Washington State University researchers have developed a way to grow algae more efficiently — in days instead of weeks — and make the algae more viable for several industries, including biofuels.
Their work was reported in the journal Algal Research.
Researchers would like to produce algae efficiently because of its potential environmental benefits. Oil from the algae can be used as a petroleum alternative, and algae also can be used as food, feed, fiber, fertilizer, pigments and pharmaceuticals. Growing and harvesting algae in wastewater streams could also reduce the environmental footprint of many manufacturing processes.
However, its industrial use hasn't caught on, primarily because algae needs a lot of time and water to grow. Generally, large ponds are required, and harvesting is labor intensive. Researchers have begun developing biofilm reactors to grow the algae, but the reactors aren't efficient because of pH or temperature variations or a limited supply of carbon dioxide gas.
The researchers -- led by graduate student Sandra Rincon and her adviser Haluk Beyenal, professor in the Gene & Linda Voiland School of Chemical Engineering & Bioengineering -- developed a unique biofilm reactor that recycles gasses and uses less water and lower lighting than typical reactors.
The algae produced was full of the fats that make it suitable for biodiesel production and was "fatter" than algae produced from other biofilm reactors, Washington State said. Because of a removable membrane, it was also easier to harvest the algae than from typical systems.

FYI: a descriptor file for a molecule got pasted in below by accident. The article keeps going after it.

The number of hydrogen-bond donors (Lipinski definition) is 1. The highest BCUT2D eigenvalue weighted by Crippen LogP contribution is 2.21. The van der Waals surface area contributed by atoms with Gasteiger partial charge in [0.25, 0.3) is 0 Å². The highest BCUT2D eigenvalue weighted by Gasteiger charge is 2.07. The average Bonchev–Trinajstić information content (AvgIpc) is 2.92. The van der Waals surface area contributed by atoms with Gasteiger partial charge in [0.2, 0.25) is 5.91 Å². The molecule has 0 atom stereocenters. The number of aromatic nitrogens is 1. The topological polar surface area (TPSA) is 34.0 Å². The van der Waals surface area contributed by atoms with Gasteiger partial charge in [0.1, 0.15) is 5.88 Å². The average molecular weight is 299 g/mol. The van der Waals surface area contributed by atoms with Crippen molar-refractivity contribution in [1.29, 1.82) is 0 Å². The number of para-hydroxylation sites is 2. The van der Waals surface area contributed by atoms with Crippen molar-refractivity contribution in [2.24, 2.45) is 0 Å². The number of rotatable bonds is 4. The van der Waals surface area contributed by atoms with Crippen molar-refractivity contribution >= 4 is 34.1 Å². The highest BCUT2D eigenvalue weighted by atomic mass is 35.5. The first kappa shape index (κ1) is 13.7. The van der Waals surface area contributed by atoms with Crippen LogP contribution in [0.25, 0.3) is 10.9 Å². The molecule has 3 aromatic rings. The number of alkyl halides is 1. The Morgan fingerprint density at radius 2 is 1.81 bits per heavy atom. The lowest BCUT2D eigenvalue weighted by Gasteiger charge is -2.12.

The system is unique because it allows the algae to simultaneously do photosynthesis like a plant while also "eating" carbon and respiring like an animal, Beyenal said. The researchers fed the algae glycerol, a cheap waste product of biodiesel production, and urea, another inexpensive chemical that serves as a nitrogen source for the algae. Due to the design, carbon dioxide and oxygen are recycled in the system.
"The cell, in fact, becomes a very efficient factory in which the nutrients are supplied by the medium, but the cell metabolism meets its carbon dioxide requirements internally," Rincon explained.
The researchers have filed a patent application on the technology and are working to optimize the process. Funded through a Fulbright fellowship, the research aligns with Washington State's "Grand Challenges," a suite of research initiatives aimed at large societal issues. It is particularly relevant to the challenge of meeting energy needs while protecting the environment.